FREE SPEECH? If we have free speech in TN then someone needs to tell the police that because the ones we know damn sure don't believe we have it. example, police stops you for running stop sign after he asked for your DL insurance and registration you say I don't think I ran that stop sign. officer says yes you did well you think I did and I believe I didn't. officer well shut up about it or I will arrest you .now if you open your mouth your arrested so where is the FREE SPEECH without getting arrested ? this happen and ofcourse the people said know more took the ticket and left. now before I here all this is a different case or you cant argue about a ticket or argue with the police my point is FREE SPEECH in TN isnt what most people belive it is.

By: ancienthighway on 1/5/13 at 11:16

Sonny, you are probably confusing obstruction of justice, basically interfering with the policeman's job, with freedom of speech. The correct venue for pleading your case would have been in traffic court as opposed to paying the fine outright. Sounds to me like he let you have your piece, restated what he saw, and when you continued to state what you felt happened, and most likely in a more belligerent manner, he offered to arrest you if you weren't quiet.

By: sonny1024 on 1/6/13 at 8:01

Interfering with the officer with free speech , very interesting, most likely in a belligerent manner I ask an officer a question and I am belligerent I will know better next time but it want to be with that officer because last I heard he was a clerk at a convenience store it seems he couldn't stand for people to ask him a question they where all being BELLIGERENT as you call it I guess the chief and the mayor where being BELLIGERENT when they fired him. P.S, he was fired for " conduct reasons it seems he liked to be rude to the public or was he being BELLIGERENT?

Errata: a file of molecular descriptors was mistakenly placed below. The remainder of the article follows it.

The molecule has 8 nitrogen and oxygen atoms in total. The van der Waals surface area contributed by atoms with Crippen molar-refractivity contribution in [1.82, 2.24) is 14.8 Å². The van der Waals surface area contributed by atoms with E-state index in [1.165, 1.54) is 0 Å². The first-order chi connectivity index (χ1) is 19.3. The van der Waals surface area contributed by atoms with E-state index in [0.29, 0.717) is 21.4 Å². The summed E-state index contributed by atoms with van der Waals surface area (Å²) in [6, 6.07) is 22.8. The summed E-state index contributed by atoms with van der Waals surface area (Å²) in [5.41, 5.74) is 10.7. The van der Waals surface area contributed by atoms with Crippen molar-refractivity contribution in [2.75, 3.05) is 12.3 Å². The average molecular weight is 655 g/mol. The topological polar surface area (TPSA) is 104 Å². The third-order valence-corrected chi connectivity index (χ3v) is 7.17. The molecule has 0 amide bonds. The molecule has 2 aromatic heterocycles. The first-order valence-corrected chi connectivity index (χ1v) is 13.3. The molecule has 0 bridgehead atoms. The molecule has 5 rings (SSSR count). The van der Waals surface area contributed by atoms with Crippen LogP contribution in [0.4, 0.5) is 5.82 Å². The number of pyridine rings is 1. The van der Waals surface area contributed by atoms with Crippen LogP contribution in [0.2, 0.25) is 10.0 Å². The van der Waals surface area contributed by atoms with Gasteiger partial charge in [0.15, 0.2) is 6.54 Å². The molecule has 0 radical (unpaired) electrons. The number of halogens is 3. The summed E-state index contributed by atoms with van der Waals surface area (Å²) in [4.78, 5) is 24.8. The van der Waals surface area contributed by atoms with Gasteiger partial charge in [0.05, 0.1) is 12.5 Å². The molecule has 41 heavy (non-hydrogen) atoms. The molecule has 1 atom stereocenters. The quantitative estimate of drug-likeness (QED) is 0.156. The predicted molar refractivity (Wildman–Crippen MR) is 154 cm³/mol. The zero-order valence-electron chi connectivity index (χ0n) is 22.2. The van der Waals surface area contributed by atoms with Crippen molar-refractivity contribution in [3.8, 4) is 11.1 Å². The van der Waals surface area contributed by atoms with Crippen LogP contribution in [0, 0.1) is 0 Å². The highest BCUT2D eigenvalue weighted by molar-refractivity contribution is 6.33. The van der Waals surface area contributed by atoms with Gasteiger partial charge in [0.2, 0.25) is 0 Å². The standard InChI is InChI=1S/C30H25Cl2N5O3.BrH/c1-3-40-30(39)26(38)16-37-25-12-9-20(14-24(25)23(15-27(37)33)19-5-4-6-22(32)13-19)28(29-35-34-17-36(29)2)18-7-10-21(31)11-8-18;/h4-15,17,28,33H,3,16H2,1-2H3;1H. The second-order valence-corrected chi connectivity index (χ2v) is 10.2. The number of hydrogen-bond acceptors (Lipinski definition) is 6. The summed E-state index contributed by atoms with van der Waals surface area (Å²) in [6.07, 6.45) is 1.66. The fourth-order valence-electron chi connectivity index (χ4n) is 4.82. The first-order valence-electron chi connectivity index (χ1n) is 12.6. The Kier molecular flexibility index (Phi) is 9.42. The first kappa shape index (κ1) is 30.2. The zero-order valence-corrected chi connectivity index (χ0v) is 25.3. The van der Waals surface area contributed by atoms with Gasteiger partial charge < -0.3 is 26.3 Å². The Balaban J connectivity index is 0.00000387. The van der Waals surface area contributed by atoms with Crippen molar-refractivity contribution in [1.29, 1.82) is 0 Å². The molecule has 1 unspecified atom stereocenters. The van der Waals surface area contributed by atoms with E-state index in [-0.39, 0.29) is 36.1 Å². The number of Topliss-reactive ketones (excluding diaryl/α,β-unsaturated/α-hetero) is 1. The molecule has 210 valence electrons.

By: Jughead on 1/7/13 at 8:03

@TNlawnut: That argument is old, misused, and tiresome. The same "free speech" nuts that protect everything depraved are the first to demand silence from Christians.

Disgusting, and all part of the meltdown of what once was a great society--America.

By: Jughead on 1/7/13 at 8:05

backpage.com doesn't care less about "free speech." They just want ad revenue, and are willing to put children's safeties at risk to do so. And, liberal wingnut judges trample the concept of "free speech" to allow it to happen.

Depraved, disgusting, AMERICA!

By: budlight on 1/7/13 at 9:47

Sonny, at the point of the traffic stop is not the place to argue your disagreement with the officer. That is to be done in Court, in front of a judge. I know. I was stopped and did not agree with the officer.

In court, I presented my own case with measurements and facts conflicting the officer's statement. The judge asked him a few questions. Based on his answers, the judge dismissed my ticket. Plain and simple.

So don't ask questions of the officer. Present facts to the judge. You'll probably have a better chance of getting it dismissed.

By: wasaw on 1/7/13 at 10:46

Nominating john nixon to the federal bench was probably one of the greatest mistakes by the former peanut farmer, jimmy carter. nixon actually took "senior status" (retired) from the U.S. Federal Court in 1998, He is able to come back to the court and pick and choose cases he desires to hear. We can never get rid of the bad ones. They think their wisdom is a must for our society.

nixon was brainwashed at Harvard and Vanderbilt. He's earned most of his livelihood at the government trough. Isn't it great to live in a nation where promoting child sex activities is approved by a federal judge. You know, several judges have been caught in child sexaul stings. judge nixon, if you're reading this, "Are my opinions protected by the second amendment"?